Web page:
Using TriCARE Prime Overseas in the USA.

I have some really good news to report. Despite still being quite ill (and, actually, being much more ill then I was last time I posted), my TriCARE Prime Overseas is paying for my medical care here in the States.

Because my husband is stationed overseas and I live with him, I opt to receive my treatment in Navy medical facilities; I am enrolled in TriCARE Prime Overseas. I could have enrolled in TriCARE Standard Overseas and see Japanese docs, but I prefer to see docs who speak fluent English and practice in the USA (no offense to those who don’t – just a 100% Western medicine preference on my part!).

Since I’ve returned to the States in the last 16 days, I’ve been to the ER, a CVS Minute Clinic, and a local doctor’s office. I’ve evolved from a “virus” in Japan, to a really bad sinus infection, to really bad bronchitis, to walking pneumonia. I’m super fun to be around right now, let me tell you.

I went to the Minute Clinic assuming that I would have to pay out of pocket for the appointment and the meds, so I did that. When I got significantly worse, my parents took me to the ER, which is paid for by TriCARE. I didn’t go to the ER to begin with because I didn’t think my illness warranted a trip to the ER (joke was on me – I should have gone). Not only did TriCARE cover the visit to the ER (and the X-rays, nebulizer treatment, and the meds they gave me there), it also covered most of the cost of the meds I picked-up later at my local pharmacy (I paid $15 for two medications). Today, I paid out of pocket to see my parents’ family doc because TriCARE Prime Overseas wouldn’t pay for that, of course, but TriCARE again covered most of the cost of the 3 meds I was prescribed (I paid about $20 for 3 meds).

So, if you’re a recipient of TriCARE Prime Overseas, don’t be afraid of getting sick in the States. TriCARE will cover your ER trip and most of the cost of your medications, regardless of what kind of doc makes the prescription 🙂

I’m going to pull-out my former nursing student hat here and say something about ER visits:

My parents live near a great hospital that has a great ER; I went there when my condition worsened and the ER staff gave me great acute treatment. The trouble with going to an ER when you’re sick is that ER professionals aren’t there to provide any kind of long-term care. If you’re acutely ill, like your appendix ruptured, ERs are the right place to go for assessment, treatment, and care referrals. However, if you go to an ER with an illness, you may find yourself in a similar situation as me because ERs are not set-up to give you thorough, comprehensive care in the way that a family practice doctor is. The docs at our local ER assessed me and treated me, but ultimately they said that if I didn’t improve, I should go to a local doc, which I did. ER professionals’ primary job is to treat what they are presented with, and then refer the patient to a more appropriate care provider. I wish I had spent the money to see a local doc a week ago. My condition probably wouldn’t have worsened and I would be on the mend by now. Instead, I did the financially expedient thing and went for the free care.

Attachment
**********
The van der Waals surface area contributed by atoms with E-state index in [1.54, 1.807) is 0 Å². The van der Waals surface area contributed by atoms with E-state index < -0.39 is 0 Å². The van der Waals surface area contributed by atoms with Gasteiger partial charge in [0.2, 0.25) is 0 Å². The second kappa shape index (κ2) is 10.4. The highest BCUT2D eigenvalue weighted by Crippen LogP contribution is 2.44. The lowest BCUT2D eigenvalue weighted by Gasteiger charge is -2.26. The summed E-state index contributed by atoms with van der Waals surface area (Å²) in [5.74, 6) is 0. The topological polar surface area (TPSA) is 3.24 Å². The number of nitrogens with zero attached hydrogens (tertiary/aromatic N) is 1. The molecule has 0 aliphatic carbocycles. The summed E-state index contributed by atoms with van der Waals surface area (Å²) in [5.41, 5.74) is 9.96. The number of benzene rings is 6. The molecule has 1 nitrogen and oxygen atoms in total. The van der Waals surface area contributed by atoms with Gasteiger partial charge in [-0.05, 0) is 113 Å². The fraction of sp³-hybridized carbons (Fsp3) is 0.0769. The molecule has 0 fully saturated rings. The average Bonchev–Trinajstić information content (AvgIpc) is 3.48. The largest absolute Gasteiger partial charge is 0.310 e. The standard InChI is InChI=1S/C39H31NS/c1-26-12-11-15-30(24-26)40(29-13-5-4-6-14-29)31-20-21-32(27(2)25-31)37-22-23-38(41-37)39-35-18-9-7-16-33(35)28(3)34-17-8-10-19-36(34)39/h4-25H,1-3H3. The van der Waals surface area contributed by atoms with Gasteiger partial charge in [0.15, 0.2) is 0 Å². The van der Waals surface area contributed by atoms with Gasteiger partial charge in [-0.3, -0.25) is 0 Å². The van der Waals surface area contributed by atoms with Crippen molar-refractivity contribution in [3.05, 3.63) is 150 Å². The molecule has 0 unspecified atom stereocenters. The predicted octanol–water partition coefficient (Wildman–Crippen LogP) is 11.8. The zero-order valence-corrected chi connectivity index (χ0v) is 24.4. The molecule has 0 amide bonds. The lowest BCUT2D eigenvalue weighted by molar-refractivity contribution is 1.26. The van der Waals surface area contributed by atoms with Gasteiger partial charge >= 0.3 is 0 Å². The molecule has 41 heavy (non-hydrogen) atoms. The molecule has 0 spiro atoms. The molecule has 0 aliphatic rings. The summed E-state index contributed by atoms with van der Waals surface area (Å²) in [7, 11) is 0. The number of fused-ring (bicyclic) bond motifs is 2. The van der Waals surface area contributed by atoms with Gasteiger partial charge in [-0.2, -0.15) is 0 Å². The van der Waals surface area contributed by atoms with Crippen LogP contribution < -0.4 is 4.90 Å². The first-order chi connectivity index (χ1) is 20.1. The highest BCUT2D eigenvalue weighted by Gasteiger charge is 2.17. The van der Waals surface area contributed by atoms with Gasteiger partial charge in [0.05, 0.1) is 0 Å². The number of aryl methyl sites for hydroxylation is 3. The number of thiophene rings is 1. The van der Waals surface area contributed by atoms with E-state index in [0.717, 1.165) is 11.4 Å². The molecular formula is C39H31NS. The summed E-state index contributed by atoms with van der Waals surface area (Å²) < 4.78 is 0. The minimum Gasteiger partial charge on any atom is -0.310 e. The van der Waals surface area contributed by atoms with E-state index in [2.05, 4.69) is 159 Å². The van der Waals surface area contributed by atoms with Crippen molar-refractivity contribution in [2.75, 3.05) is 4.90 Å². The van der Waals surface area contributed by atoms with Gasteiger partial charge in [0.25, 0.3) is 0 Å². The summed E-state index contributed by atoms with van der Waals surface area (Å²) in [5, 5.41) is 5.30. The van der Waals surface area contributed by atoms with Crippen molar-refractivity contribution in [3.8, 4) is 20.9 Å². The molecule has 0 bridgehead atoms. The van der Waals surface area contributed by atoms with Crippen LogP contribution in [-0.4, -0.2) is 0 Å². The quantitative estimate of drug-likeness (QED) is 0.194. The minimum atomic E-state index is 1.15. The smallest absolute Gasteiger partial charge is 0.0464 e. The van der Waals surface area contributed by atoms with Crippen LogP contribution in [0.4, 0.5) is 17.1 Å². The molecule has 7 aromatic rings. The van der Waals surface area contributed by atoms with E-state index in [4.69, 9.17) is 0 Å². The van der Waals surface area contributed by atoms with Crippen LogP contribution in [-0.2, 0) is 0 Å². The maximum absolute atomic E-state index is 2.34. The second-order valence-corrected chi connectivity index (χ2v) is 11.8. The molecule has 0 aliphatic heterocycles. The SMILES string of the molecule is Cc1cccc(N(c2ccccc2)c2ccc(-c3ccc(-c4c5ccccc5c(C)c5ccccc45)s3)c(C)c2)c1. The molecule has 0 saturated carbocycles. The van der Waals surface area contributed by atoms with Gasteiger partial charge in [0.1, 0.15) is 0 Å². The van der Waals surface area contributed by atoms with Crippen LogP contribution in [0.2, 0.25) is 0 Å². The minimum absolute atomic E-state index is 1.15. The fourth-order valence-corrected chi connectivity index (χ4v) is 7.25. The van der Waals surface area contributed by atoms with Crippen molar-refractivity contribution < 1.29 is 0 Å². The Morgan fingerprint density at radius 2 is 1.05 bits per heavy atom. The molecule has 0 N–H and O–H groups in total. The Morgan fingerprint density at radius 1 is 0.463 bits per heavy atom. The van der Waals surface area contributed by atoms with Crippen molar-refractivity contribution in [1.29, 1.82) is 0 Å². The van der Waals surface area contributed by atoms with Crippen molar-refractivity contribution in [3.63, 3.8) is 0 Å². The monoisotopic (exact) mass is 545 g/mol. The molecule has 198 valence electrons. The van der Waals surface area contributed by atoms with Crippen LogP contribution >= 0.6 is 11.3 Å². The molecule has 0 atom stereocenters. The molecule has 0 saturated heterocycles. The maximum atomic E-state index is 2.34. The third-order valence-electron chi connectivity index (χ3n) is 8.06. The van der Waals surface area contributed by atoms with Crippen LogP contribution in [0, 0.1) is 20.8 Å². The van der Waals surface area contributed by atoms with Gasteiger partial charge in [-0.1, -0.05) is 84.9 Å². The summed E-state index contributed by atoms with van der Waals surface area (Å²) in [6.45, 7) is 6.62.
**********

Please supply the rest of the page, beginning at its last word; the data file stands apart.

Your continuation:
Lesson learned. Now that I know that TriCARE will pay for my meds from a local doc, I will absolutely pay out of pocket to see a local doc if I’m ill in the States in the future. However, since we’re leaving Japan in August, HOPEFULLY I won’t be in this situation again. I hope, though, that my experience with using TriCARE Prime Overseas helps someone else who is visiting the States!

*My parents do not live near a military base. The closest base is about a 90 minutes away without traffic, so I don’t think that it’s worth my while to go all the way up there because car rides are very uncomfortable for me. Should I get worse, I will definitely contact TriCARE and the clinic up there to see what they’d like me to do.

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